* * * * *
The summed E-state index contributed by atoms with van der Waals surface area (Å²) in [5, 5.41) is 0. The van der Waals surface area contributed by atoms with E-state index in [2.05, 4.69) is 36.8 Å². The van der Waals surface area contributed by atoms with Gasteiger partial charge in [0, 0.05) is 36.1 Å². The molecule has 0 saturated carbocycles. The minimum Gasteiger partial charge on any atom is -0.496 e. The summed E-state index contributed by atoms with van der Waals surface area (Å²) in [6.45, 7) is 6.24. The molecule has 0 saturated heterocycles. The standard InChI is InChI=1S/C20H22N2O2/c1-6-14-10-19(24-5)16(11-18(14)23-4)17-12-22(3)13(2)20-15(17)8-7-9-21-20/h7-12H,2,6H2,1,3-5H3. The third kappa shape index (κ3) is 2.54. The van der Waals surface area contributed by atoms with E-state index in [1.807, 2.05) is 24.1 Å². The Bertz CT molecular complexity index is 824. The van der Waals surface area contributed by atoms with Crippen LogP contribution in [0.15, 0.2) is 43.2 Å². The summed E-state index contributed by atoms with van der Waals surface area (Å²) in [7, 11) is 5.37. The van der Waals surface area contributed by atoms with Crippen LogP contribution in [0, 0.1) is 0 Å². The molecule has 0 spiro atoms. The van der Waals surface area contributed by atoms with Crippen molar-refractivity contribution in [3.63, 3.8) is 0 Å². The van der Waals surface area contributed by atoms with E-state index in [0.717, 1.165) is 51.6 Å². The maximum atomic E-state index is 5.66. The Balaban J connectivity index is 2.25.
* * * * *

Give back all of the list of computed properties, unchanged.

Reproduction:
The summed E-state index contributed by atoms with van der Waals surface area (Å²) in [5, 5.41) is 0. The van der Waals surface area contributed by atoms with E-state index in [2.05, 4.69) is 36.8 Å². The van der Waals surface area contributed by atoms with Gasteiger partial charge in [0, 0.05) is 36.1 Å². The molecule has 0 saturated carbocycles. The minimum Gasteiger partial charge on any atom is -0.496 e. The summed E-state index contributed by atoms with van der Waals surface area (Å²) in [6.45, 7) is 6.24. The molecule has 0 saturated heterocycles. The standard InChI is InChI=1S/C20H22N2O2/c1-6-14-10-19(24-5)16(11-18(14)23-4)17-12-22(3)13(2)20-15(17)8-7-9-21-20/h7-12H,2,6H2,1,3-5H3. The third kappa shape index (κ3) is 2.54. The van der Waals surface area contributed by atoms with E-state index in [1.807, 2.05) is 24.1 Å². The Bertz CT molecular complexity index is 824. The van der Waals surface area contributed by atoms with Crippen LogP contribution in [0.15, 0.2) is 43.2 Å². The summed E-state index contributed by atoms with van der Waals surface area (Å²) in [7, 11) is 5.37. The van der Waals surface area contributed by atoms with Crippen LogP contribution in [0, 0.1) is 0 Å². The molecule has 0 spiro atoms. The van der Waals surface area contributed by atoms with Crippen molar-refractivity contribution in [3.63, 3.8) is 0 Å². The van der Waals surface area contributed by atoms with E-state index in [0.717, 1.165) is 51.6 Å². The maximum atomic E-state index is 5.66. The Balaban J connectivity index is 2.25.